Open headphones tend to be great choices when you have no worries of annoying others with sound leakage due to overall better sound quality per dollar than closed headphones. Closed headphones tend to be best when you are sharing close living quarters or are travelling.
When considering your headphone purchase it's always best to attempt to find a place to demo them yourself to try your own music on them and see if they suit your ears. Remember sound is subjective and one headphone I enjoy the next person may not. This is meant to help guide you into the more popular and well received models available to further research. Prices are based on info from Amazon through price info gathering sites, or authorized sellers. The pricing and tier is not indicative of quality relative to another headphone, the headphones are sorted solely based upon price, price is not an indicator of whether you're going to like something more or less.
Things to avoid
Active Noise Canceling is something else you'll want to avoid in most cases. In-general the average person will get the isolation needed from IEMs or other high isolation headphones. With active noise canceling you're going to pay a premium on the noise canceling technology, rather than the sound quality. Only buy these, or even consider them, if you absolutely need them. As for how the technology works, it has a microphone that listens to the noises around you. It will generate a tone that cancels out constant hums like a jet engine. It does nothing for talking or sporadic noises. Realistically, there's no need for it with how well headphones isolate when considering headphones with excellent passive isolation. Generally the technology hurts the sound quality and requires batteries to operate, making them very inconvenient.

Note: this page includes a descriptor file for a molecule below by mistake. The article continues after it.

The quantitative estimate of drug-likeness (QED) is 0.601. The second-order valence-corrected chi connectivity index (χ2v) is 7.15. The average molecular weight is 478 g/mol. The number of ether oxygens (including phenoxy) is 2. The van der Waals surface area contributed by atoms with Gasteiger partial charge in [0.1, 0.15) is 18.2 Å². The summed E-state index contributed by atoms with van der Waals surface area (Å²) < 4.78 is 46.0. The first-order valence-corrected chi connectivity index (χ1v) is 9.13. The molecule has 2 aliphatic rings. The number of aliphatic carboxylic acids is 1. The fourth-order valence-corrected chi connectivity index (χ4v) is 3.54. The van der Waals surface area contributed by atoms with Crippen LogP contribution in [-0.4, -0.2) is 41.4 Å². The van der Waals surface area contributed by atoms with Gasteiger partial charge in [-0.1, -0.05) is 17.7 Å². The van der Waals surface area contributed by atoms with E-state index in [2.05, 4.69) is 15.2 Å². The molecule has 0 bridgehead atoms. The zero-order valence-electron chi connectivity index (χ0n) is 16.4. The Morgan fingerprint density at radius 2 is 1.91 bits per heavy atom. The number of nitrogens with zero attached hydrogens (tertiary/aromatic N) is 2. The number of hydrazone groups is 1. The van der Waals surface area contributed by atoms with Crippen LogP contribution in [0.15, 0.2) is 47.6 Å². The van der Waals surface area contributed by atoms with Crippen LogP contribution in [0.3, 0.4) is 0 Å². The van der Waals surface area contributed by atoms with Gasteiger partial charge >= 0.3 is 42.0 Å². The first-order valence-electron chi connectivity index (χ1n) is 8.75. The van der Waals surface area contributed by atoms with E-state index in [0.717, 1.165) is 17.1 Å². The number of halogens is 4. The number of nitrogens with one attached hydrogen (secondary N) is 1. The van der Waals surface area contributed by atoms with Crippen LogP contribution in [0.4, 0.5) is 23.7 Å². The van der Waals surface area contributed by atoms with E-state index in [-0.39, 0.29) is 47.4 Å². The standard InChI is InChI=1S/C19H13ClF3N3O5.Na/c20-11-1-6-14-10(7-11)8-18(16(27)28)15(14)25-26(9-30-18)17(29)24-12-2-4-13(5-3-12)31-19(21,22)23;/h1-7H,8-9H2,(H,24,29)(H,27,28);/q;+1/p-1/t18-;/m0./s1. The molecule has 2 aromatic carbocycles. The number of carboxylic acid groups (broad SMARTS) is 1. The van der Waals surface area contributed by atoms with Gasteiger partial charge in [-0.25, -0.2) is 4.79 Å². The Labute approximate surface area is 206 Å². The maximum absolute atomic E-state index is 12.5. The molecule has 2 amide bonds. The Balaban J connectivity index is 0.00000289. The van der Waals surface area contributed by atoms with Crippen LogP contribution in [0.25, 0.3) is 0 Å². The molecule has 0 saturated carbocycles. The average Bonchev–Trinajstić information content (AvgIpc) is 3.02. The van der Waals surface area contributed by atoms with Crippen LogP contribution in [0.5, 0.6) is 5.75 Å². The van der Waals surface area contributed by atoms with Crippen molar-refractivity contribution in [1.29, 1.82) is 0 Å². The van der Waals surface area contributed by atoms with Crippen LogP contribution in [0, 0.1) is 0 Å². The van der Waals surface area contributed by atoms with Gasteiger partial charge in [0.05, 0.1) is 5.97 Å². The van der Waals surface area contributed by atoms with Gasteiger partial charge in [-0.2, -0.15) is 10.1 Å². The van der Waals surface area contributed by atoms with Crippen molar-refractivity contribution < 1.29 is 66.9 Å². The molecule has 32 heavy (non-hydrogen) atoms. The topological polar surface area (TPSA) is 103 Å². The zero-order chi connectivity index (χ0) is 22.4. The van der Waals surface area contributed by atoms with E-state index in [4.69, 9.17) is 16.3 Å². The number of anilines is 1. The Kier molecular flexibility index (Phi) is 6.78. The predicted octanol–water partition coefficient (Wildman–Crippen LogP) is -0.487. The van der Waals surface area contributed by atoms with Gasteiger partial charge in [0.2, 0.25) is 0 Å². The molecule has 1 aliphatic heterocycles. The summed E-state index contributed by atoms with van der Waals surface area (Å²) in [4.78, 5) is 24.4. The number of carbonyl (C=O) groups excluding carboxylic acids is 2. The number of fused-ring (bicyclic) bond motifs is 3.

(N) Indicates that the headphone is overall balanced or neutral in sound.
(T) Indicates that the headphone is considered bright.
(B) Indicates that the headphone is considered bass heavy.
(V) Indicates that the headphones has a V shaped sound.
(m) Indicates that the headphone has an inline microphone.
(W) Indicates that the headphone is considered warm.
(M) Indicates that the headphone is focuses on the mids.
Please note that these notes are not meant to be and end-all guide to the sound. These are to give starting points for those looking for these qualities in headphones.
(V) Philips SHE3590, $8-$15. Strong bass, v-shape, good extension on both ends. #1, #2
(B) JVC HA-FX101b, $12-$20. Budget basshead IEM with harsh treble. A bit unrefined, but a great basshead buy. #1,
(Vm) Meelectronics M6, $13-$23. Fit might be a pain, v-shaped somewhat sibilant sound. Design feels cheap, available in many colors. #1, #2, #3
(Vm) Xiaomi Piston 2, $25. Slightly boomy mid-bass, slight brightness in the treble, and decent sound stage. Mediocre isolation, fit could be an issue. #1
(W) DUNU Trident, $30-$40 Good price/quality ratio. Warm pleasing sound with decent balance. Built well, microphonics could be an issue. #1, #2, #3
(N) SoundMagic E30, $30-$40. Rather balanced clean sound. Strong bass in impact and quantity, clear mids, treble has nice extension and clarity. #1, #2, #3
(B) RHA MA350, $40. Deep impactful bass with decent mids and highs, a step up from the JVC FX101. Great warranty. #1, #2, #3
(Wm) SteelSeries Flux, $50. Warm all-rounder IEM with inline mic, good isolation and comfort. #1, #2, #3
(B) Zero Audio Carbo Tenore, $50. Strong bass, clean mids and highs. Built well. #1
(M) Ostry KC06, $60. Average build quality, comfort and isolation. Mid forward IEM with a slight treble emphasis. #1
(T) Koss KSC75, $10-$20. Mid-bass heavy, sub-bass roll-off and sparkly highs. *These are clip-ons*. #1, #2, #3
(B) Sony MA-300, $30-$40. Warm, bassy, good soundstage, decent comfort.
(N) Superlux HD681 Evo, $30-$40. Leans bright without sacrificing mids or lows. Great price ratio. #1, #2
(N) Samson SR850, $50. Neutral, slight emphasis on treble. Removable cable. #1, #2
(B) Koss PortaPro, $30-$40. Strong but slightly muddy bass, recessed mids, slightly rolled off highs. #1, #2, #3
(W) Monoprice 8323, $23. Removable cable, good portability, comfort, folds up for travel, and isolation. Good sound to price ratio, good balance. #1